Last week I started on a work experience placement with Food and Travel magazine in London and five am starts along with four hours of commuting a day, combined with the draining effects of getting used to a new job, nerves and a desire to make a good impression, have left me unbelievably tired and without a lot of time to bake or write anything. I did, however, manage to quickly throw a batch of flapjacks together last weekend and I am beyond glad that I did. Come four pm every afternoon, they serve as a near essential energy boost to get me through to the end of the day and the long commute out of London.
Being away from home also means I’m away from my camera….so sorry about the poor photo quality, I’m having to make do with just my phone!
I have come to the conclusion that flapjacks are one of the most comforting things to bake. There’s something reassuring about them, something familiar and nostalgic about the simple combination of oats, butter and sugar, the soft chewy centres and even chewier edges.Travelling down on the train to where I’m currently staying outside London, my craving for one of these flapjacks and a cup of tea was intense. A craving that was quite possibly heightened by the fact that my lunch consisted of plain oatcakes and salt and vinegar snack-a-jacks – their monosodium glutamate tang reminding me all too clearly (and not at all fondly) of the packets of Space Raiders I would consume in secondary school, three at a time, and call it lunch…a behaviour at which, I assure you, I am ashamed!
Snack-a-jacks and plain oatcakes, munched while reading a food magazine. It became hard to tell whether my above average saliva production was due to reading about ‘turbot, baked in a champagne sauce’ and ‘ethereal rice pudding and prune soufflé’ or to eating dry oatcakes. I’d hazard a guess it was a combined effect of the two…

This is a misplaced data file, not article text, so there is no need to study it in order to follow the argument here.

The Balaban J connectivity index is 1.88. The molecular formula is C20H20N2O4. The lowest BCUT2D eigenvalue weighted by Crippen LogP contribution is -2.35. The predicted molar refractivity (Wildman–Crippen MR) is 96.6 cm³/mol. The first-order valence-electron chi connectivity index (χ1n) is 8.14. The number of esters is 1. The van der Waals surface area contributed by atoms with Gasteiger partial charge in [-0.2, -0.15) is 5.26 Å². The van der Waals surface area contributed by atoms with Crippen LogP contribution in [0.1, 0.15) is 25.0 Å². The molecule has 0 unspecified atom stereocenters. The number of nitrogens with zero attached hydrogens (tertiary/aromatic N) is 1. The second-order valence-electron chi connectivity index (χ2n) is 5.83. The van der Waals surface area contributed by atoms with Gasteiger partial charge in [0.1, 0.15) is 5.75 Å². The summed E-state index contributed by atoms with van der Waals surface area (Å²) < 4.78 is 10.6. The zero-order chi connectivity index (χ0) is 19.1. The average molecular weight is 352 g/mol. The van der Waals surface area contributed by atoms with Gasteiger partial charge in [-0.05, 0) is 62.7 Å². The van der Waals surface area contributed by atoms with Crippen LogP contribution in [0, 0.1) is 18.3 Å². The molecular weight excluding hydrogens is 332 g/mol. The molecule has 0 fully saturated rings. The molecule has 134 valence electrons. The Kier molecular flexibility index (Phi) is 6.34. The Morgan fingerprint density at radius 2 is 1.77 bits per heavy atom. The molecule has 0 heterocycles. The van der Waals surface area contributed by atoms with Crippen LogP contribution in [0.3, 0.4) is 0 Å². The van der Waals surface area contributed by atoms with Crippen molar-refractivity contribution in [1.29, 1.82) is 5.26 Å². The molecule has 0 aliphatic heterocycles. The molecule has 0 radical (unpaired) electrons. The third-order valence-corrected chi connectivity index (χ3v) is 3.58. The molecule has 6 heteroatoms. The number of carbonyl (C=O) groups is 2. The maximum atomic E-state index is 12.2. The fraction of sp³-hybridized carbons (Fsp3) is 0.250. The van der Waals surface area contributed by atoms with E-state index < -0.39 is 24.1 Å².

These flapjacks are considerably more complex than your basic variety and the one I usually favour, flapjacks being one of the few exceptions where I feel tradition and simplicity shouldn’t be messed with. Not only are these filled with raisins, cranberries and pecans, but I also added ground almonds, dessicated coconut and swapped the usual golden syrup for maple. The result was fractionally drier than my usual flapjack, but no worse off for being so, and better than a few I’ve made in the past that have been a little over-greasy. The not-too-sweet sweetness of these is ideal, with the dried fruit and nuts adding extra chewiness and crunch respectively. The almond-coconut-maple syrup addition adds subtle background flavours that make these altogether more morish…eat one and it’s near on impossible not to eat a second…a good or a bad thing depending on how you look at it!
And the best thing about flapjacks? They don’t require wheat to begin with, meaning they will never have to suffer the, often disappointing – I’m quickly discovering – results of wheat substitution. Not that wheat substitution means ‘disappointing’ as in ‘bad’, but more, disappointing in that things taste different, unfamiliar. But even with all the extra flavours going on, these flapjacks still feel reassuringly flapjacky, and for that they definitely won’t disappoint.
Fruity, nutty, maple syrupy flapjacks
- 100g butter
- 40g caster sugar
- 45g soft brown sugar
- 75ml maple syrup
- 75g pecan nuts, roughly chopped
- 60g raisins
- 40g dried cranberries
- 40g dessicated coconut
- 40g ground almonds
- 200g oats
- Preheat the oven to 160°C/gas 3.
- Melt the butter in a medium-large pan. Add the sugars and maple syrup and stir, over a low heat, until the sugar has dissolved and the mix just begins to bubble.
- Remove from the heat and stir in the pecans, raisins, cranberries, coconut, ground almonds and oats until well combined and everything is coated in the buttery syrup.
- Tip the mix into a roughly 20x25cm baking tin and spread out with the back of a metal spoon or spatula, pressing the mix down firmly.
- Bake in the oven for 20-25 mins until pale golden.
- Remove the flapjacks from the oven, give them another press down with the back of a spoon/spatula to ensure they will hold together, score into bars and allow to cool.
- Once cold, re-cut the pieces and remove from the tin.